State officials argued the cost was too high, and the environmental impact of trucks and bulldozers on the beach might be harmful.
That led to a showdown that pitted the area's two state lawmakers — state Sen. Steve Baddour and Rep. Michael Costello — against the state agency that manages the beach, the DCR. Both Baddour and Costello harshly criticized the agency's bureaucracy and lack of response and demanded action be taken.
"Trying to coordinate these agencies to take major steps to stop the erosion is just mind-boggling," Costello said at the time. "The permitting blows your mind."
The agency eventually brought in 20,000 cubic yards of sand, rebuilding dunes that had been lost.
And behind the scenes, there have been other changes that Salisbury officials see as signs of a changing relationship with the state. Gov. Deval Patrick shook up the agency's top management.
Salisbury Town Manager Neil Harrington said in years past DCR hasn't practiced preventative care of the beach but has responded to Salisbury's needs in reaction to crises. But, he added, he's seen a chance recently, with the coming of DCR's new Commissioner Richard Sullivan Jr., appointed by Patrick last year to take over the reins of the agency.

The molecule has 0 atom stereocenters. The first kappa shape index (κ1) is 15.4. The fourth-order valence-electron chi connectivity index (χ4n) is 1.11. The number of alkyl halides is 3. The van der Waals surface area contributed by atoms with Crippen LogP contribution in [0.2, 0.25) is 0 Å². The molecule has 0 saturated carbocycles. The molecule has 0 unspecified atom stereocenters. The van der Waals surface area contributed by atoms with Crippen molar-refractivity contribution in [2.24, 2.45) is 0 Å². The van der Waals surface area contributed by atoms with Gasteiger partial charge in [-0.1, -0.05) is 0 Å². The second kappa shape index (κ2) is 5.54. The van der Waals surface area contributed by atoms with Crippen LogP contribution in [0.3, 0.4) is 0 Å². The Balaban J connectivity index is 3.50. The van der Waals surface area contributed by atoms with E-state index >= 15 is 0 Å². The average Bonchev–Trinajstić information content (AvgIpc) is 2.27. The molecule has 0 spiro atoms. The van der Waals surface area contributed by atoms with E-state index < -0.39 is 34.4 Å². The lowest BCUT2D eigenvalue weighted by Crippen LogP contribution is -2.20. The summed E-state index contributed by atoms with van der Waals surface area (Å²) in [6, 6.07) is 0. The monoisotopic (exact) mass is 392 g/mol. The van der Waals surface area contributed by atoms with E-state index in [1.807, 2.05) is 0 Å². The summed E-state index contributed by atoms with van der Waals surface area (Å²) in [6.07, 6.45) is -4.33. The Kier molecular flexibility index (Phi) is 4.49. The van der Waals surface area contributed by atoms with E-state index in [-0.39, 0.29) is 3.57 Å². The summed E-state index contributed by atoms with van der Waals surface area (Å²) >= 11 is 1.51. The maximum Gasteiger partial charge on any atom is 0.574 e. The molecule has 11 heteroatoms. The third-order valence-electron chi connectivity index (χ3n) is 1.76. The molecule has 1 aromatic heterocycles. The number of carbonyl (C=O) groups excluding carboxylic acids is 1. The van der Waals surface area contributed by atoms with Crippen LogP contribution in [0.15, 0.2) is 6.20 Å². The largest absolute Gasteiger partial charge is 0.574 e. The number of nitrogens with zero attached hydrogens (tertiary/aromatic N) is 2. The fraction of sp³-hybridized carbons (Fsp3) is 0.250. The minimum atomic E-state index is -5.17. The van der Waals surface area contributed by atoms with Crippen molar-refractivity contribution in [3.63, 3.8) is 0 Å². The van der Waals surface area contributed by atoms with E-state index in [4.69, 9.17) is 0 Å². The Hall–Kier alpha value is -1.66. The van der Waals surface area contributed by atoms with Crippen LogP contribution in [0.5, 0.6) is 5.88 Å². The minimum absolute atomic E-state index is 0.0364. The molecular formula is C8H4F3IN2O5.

It was Sullivan who ordered the 20,000 cubic yards of sand be trucked onto the southern portion of Salisbury Beach to shore up homes in danger of collapsing because of the erosion the storm caused. Harrington said his dealings with Sullivan since then have been productive.
"Commissioner Sullivan has come down here to look at our issues, and he understands them," Harrington said in a recent interview. "He was a mayor himself (of Westfield) and really understands the local point of view."
For more information on erosion along the Massachusetts coastline, visit the following link on the state's Office of Coastal Zone Management Web site: www.mass.gov/czm/hazards/shoreline_change/shorelinechangeproject.htm.
Statistics on Salisbury Beach
r The state accepted the certificate of title for Salisbury Beach on June 10, 1933
r It includes 167.2 acres along 3.49 miles of beach
r The state paid Salisbury $233,767 in payment in lieu of taxes for the land last year and $208,054 the prior year.
r Along the oceanfront, there are 250 parcels of private land (this does not include any lots at the beach that do not directly front the ocean).
r Those 250 parcels are valued at $202 million and represent about 13 percent of Salisbury's property tax revenue.
r In comparison, the assessed value of all of Salisbury's commercial property comes to about 15 percent of property tax revenue.
SOURCE: Salisbury Assessor's Office